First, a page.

I was telling my teammates not to move me. I knew I had to keep calm because it wouldn’t have helped for me to panic. I had to cool the jets, cool everyone else’s jets and tell them to call an ambulance.
From there it was just a case of waiting. I wasn’t in pain. In fact, I felt pretty relaxed.
In this modern day, when it feels like community spirit has fallen apart, the support I’ve been shown demonstrates that community does exist.
I was taken to Royal North Shore Hospital but I don’t remember much of what happened from there. I was in surgery within a few hours, apparently, and woke up a couple of days later. Another day or two after that, the surgeon came around for ‘the chat’. It was surreal, to be honest.
The inevitable question was, ‘Well, what’s my prognosis?’ The surgeon’s reply was, ‘I can’t tell you. Every spinal cord injury is different. We’re just going to have to wait and see’.
To someone in my position at that stage, such a response felt quite unsatisfactory.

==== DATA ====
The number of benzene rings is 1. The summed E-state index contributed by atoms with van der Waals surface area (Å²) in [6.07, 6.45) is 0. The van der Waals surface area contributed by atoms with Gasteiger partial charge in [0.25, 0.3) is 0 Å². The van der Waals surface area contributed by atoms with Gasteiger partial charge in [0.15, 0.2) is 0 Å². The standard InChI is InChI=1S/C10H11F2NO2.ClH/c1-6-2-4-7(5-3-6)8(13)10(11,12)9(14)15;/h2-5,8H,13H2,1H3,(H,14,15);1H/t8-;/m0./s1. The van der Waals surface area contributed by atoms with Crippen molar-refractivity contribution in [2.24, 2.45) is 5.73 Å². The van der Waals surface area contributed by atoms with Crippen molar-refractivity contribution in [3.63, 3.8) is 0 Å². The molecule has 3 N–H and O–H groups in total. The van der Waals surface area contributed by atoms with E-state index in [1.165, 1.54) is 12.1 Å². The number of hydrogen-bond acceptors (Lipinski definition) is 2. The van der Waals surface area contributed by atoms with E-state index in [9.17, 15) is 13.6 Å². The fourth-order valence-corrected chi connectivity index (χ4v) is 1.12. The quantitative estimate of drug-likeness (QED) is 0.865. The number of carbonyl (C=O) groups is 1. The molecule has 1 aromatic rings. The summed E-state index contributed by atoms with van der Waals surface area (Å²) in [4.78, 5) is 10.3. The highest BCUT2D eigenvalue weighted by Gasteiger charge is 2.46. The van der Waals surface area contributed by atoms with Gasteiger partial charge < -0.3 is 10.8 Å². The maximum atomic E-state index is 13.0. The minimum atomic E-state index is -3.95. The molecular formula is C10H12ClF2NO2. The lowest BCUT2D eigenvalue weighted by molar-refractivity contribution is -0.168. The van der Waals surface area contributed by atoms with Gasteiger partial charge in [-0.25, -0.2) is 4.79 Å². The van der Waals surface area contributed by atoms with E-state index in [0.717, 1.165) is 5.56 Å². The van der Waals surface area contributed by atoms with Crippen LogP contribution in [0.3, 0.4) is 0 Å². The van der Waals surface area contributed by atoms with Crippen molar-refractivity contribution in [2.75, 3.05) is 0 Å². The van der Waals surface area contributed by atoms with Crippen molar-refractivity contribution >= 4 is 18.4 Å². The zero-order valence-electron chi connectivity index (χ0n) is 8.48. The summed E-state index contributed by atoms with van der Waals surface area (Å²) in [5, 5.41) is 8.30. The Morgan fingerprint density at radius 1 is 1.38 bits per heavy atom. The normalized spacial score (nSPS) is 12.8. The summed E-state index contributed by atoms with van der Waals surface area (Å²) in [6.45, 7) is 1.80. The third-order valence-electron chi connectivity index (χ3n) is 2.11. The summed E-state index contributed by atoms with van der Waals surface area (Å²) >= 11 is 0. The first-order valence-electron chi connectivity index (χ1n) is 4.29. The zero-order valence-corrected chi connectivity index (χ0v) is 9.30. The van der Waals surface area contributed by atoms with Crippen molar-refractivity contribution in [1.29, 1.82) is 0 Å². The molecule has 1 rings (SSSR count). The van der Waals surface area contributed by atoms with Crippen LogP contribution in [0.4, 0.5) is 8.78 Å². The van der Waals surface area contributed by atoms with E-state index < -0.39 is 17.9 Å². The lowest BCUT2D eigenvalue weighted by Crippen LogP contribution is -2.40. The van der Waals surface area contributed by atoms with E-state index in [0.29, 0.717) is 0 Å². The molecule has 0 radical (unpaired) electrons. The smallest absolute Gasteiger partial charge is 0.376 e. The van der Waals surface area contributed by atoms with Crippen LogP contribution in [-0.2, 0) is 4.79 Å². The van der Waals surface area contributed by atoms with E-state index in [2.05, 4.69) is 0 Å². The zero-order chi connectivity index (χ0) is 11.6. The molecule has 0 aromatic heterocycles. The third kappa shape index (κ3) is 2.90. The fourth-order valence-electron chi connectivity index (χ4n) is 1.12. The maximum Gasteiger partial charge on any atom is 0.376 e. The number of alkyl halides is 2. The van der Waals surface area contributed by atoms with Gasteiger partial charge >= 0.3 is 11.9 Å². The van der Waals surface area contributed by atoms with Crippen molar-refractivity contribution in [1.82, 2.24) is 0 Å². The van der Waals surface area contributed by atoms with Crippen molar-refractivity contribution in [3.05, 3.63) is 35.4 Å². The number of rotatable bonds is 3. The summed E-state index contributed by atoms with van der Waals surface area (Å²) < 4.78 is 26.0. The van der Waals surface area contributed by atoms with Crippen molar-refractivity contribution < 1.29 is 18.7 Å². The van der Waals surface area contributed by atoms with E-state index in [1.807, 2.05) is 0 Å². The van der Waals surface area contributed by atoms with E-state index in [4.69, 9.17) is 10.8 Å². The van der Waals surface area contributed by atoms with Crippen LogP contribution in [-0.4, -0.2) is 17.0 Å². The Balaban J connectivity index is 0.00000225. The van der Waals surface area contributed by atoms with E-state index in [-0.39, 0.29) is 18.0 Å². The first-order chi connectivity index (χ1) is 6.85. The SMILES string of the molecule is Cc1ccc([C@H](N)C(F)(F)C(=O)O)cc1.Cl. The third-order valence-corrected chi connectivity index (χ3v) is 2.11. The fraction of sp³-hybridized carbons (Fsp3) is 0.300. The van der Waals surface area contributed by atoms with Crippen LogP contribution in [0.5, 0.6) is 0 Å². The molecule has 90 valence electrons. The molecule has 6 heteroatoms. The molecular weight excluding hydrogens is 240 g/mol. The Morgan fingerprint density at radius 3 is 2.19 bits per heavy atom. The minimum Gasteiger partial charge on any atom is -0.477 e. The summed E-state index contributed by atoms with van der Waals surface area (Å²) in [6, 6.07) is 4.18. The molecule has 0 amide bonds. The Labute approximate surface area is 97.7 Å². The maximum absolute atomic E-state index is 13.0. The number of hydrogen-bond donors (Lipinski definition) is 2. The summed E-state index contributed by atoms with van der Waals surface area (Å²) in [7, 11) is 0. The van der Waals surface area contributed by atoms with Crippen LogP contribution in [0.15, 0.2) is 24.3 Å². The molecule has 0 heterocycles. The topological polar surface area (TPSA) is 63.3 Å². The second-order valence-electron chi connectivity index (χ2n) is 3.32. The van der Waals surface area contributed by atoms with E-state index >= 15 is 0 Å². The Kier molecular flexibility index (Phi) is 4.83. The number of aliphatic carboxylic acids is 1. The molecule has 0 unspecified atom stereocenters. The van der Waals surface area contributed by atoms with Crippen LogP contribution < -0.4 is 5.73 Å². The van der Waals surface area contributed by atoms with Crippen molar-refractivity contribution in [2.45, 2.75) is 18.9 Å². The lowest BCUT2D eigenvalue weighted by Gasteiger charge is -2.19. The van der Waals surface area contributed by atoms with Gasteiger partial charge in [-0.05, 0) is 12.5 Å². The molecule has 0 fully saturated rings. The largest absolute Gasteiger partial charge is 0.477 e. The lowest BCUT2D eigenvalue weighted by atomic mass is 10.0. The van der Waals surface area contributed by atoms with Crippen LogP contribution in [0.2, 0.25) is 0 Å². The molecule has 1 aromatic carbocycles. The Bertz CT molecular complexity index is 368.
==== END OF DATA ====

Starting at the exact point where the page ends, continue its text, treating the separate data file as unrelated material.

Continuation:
Thankfully, something really important happened the next morning, which changed my outlook from one of pessimism to the feeling that perhaps, in the long run, I’d be OK.
A visiting Fellow, a neurosurgeon out here from the UK, came to see me. He was all bubbly and enthusiastic and said, ‘Right, Richard, how’s it going?’
I gave him a bit of a flat, ‘I’m going OK, I guess’.
He said, ‘Now, let’s see where you’re at. Let’s see what you can do. I think you said yesterday you could move your feet’.
I said, ‘I think so’. I started moving my feet just a little bit, up and down – and he went through the roof.
‘Oh, my God!’ he said. He got his phone out, videoed my feet moving and then showed me the video. ‘Here! Have a look! Have a look!’
Seeing my feet move a bit didn’t mean much to me. Then he said, ‘That’s amazing! You’ll walk again. You’re going to walk again’.
Those words, four days after my accident, meant everything to me. It gave me real hope. It just about got me out of bed there and then.